0
$\begingroup$

Would it be fair to state that most if not all of the practical applications of complex numbers stem from the relationship between $\pi$, $e$, and $i$ described in Euler's identity ($e^{i \pi} +1 = 0$)?

I've found that some of the most common practical applications of complex numbers include the study of brain waves, electrical engineering, and wireless technologies such as cell phones and radar. It appears as though all of the practical applications of complex numbers are in some way related to waves and oscillation, and therefore to $\pi$.

Clarification: I'm looking for a way I can boil down the practical/real-world applications (thus leaving out their utility in providing completeness to the fundamental theorem of algebra) of complex numbers to someone who just now for the first time was introduced to the idea that $\sqrt{-1}$ exists, and who has only a very basic understanding of trig, and no knowledge of polar coordinates or quantum theory. If the statement "most of the practical applications of complex numbers stem from the relationship between $\pi$, $e$, and $i$ described in Euler's identity ($e^{i \pi} +1 = 0$)" is a true statement, and no simpler way exists to concisely describe to practical usefulness of complex numbers, that's what I'm going to go with.

$\endgroup$
6
  • $\begingroup$ I think the first sentence would be considered reductive by most people familiar with applications of complex numbers. As for the title question, that would be a duplicate of many questions, for example math.stackexchange.com/q/285520/29335 $\endgroup$
    – rschwieb
    Mar 25, 2020 at 14:27
  • 1
    $\begingroup$ Try quantum mechanics. $\endgroup$
    – justadzr
    Mar 25, 2020 at 14:29
  • 1
    $\begingroup$ One major feature of the complex numbers is its relation to rigid motions in Euclidean geometry. Another feature is its algebraic-closedness. I wouldn't emphasize the symbols $e,i,\pi$ at the cost of these other things. $\endgroup$
    – rschwieb
    Mar 25, 2020 at 14:29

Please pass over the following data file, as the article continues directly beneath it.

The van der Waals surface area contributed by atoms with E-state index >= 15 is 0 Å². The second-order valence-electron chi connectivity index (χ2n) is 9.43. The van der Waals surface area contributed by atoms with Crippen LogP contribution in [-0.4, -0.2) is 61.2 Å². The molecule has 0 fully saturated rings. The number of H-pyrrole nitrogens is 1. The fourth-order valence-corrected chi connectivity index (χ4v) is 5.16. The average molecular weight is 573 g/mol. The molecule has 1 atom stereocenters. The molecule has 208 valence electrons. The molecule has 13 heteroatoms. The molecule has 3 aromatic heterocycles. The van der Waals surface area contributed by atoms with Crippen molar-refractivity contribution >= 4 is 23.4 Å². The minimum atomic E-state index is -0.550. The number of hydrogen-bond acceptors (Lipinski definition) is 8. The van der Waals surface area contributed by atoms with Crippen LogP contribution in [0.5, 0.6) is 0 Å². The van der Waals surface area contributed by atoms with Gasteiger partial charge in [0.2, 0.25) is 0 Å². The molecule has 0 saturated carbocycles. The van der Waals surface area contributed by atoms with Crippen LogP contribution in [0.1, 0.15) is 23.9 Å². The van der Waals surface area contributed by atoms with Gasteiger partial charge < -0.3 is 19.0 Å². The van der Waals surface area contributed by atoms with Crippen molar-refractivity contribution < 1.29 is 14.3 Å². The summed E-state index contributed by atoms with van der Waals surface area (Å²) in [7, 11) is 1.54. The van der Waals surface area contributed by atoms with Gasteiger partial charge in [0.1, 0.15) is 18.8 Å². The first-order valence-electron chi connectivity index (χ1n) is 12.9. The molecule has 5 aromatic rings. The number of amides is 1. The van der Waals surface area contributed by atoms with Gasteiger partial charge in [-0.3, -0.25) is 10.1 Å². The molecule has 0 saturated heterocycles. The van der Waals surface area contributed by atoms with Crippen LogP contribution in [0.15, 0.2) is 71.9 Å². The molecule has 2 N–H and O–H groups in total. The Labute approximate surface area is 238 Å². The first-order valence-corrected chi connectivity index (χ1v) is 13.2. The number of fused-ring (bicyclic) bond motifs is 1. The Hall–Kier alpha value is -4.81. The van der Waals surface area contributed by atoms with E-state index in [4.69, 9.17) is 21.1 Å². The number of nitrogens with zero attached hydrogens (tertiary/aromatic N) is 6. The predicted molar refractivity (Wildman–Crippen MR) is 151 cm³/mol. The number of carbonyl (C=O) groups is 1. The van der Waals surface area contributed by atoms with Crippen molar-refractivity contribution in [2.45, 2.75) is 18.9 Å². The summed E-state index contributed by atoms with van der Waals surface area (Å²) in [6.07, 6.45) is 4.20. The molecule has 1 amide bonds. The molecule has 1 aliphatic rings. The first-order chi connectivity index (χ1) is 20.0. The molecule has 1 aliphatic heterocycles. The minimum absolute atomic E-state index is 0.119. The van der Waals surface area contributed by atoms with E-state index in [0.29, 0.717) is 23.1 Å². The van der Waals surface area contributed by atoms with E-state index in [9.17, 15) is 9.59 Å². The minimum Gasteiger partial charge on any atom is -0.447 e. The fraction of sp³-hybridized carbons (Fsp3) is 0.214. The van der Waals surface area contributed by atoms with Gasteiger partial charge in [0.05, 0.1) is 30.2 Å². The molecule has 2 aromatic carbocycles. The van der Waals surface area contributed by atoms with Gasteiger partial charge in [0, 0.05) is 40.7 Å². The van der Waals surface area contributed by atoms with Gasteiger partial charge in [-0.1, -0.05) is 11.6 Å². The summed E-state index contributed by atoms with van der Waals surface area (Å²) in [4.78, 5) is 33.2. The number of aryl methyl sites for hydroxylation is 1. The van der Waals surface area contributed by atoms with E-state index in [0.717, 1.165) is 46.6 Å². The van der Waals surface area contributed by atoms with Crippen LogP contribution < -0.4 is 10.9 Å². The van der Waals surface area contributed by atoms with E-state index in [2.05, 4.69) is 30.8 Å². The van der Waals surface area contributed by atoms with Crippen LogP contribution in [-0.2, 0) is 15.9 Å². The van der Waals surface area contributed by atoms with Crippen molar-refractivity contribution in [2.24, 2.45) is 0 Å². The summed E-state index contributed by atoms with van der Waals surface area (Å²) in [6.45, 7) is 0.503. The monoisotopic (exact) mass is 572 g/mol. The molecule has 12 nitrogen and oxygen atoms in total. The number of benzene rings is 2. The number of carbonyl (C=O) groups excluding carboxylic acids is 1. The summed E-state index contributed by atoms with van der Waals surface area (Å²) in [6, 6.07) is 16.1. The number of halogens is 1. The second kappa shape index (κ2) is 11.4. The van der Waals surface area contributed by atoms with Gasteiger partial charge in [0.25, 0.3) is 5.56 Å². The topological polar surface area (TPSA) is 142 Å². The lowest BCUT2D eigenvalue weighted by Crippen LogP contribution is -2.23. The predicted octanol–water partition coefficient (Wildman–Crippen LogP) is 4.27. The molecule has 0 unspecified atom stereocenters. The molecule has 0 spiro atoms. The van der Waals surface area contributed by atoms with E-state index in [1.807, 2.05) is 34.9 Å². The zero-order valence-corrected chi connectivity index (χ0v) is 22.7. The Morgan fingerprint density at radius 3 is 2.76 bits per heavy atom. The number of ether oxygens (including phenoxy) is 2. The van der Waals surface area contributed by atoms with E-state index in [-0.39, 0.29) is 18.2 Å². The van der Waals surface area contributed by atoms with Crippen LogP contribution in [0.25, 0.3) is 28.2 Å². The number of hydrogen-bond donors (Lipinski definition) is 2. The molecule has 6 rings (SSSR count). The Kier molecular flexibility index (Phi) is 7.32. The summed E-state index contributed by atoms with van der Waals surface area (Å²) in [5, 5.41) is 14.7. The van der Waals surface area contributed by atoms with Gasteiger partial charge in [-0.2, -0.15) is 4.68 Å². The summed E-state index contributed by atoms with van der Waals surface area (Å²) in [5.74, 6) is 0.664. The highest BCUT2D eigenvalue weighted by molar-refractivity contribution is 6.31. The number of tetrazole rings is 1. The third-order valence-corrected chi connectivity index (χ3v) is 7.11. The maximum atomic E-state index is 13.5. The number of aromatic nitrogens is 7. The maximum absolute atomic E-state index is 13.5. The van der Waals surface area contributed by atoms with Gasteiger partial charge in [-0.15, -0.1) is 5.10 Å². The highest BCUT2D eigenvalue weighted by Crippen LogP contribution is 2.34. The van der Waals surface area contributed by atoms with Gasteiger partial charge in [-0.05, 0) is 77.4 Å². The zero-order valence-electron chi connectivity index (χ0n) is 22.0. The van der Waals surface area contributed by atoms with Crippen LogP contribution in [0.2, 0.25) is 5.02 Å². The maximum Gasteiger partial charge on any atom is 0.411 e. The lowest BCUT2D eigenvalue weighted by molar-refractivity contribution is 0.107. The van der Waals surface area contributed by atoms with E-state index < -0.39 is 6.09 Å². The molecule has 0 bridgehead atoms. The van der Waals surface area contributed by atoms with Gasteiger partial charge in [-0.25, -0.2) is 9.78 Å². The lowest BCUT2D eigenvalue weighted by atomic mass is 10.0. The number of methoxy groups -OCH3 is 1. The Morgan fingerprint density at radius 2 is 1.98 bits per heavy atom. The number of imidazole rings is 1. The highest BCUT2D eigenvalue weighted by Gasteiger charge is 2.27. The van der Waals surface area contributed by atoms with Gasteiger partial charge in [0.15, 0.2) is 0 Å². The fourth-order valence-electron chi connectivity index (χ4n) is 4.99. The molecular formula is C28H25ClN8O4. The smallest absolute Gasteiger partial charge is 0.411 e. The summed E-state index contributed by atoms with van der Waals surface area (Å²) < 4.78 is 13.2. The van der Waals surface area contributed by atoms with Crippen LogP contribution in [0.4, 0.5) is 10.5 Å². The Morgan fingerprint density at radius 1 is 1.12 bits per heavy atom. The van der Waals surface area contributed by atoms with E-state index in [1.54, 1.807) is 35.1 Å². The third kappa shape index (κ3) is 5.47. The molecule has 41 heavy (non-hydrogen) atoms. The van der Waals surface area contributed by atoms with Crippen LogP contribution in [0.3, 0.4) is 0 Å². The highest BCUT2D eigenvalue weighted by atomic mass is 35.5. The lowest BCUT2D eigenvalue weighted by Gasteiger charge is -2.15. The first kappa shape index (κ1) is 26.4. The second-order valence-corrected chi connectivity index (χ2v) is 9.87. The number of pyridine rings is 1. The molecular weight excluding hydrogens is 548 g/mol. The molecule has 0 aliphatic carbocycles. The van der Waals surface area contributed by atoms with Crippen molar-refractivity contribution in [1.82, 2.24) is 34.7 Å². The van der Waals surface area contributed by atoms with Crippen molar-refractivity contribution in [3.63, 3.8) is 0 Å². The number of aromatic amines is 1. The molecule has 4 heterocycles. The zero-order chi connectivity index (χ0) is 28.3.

• $\begingroup$ @rschwieb I agree that there are similarities, but what i'm looking for is more specific. I'm trying to find a way to boil down complex numbers (which would seem to someone with little knowledge of advanced mathematics to be entirely un-useful) to something which, although they may not fully understand, they can still relate to. $\endgroup$ Mar 25, 2020 at 14:35
  • 1
    $\begingroup$ @Elem-Teach-w-Bach-n-Math-Ed IMO 2-d geometry is a LOT more relatable than $\pi$, $e$ or Euler's formula. I have heard about a "buried treasure" problem that can be solved using $i$, which I think is related here. That's fairly convincing of the practicality of solving a problem that can't be solved with the reals alone. $\endgroup$
    – rschwieb
    Mar 25, 2020 at 14:51

2 Answers 2

1
$\begingroup$

This is like saying all practical uses of mathematics come from numbers. Obviously they are at the core, but there is so much more you can do with math. $\pi$ shows up in complex numbers because of their polar form. Every complex number $z$ can be written as \begin{equation*} z = r(\cos{\theta} + i\sin{\theta}) \end{equation*} which in turn can be written as \begin{equation*} z = re^{i\theta}. \end{equation*} The formula you wrote is a special case of this, when $\theta=\pi$ and $r=1$.

$\endgroup$
1
$\begingroup$

Rotations aren't the only reason complex numbers are useful. They also naturally arise when two quantities are coupled. They are helpful, for example, with Hamilton's equations and 2D fluid flow.

$\endgroup$

Your Answer

By clicking “Post Your Answer”, you agree to our terms of service, privacy policy and cookie policy

Not the answer you're looking for? Browse other questions tagged or ask your own question.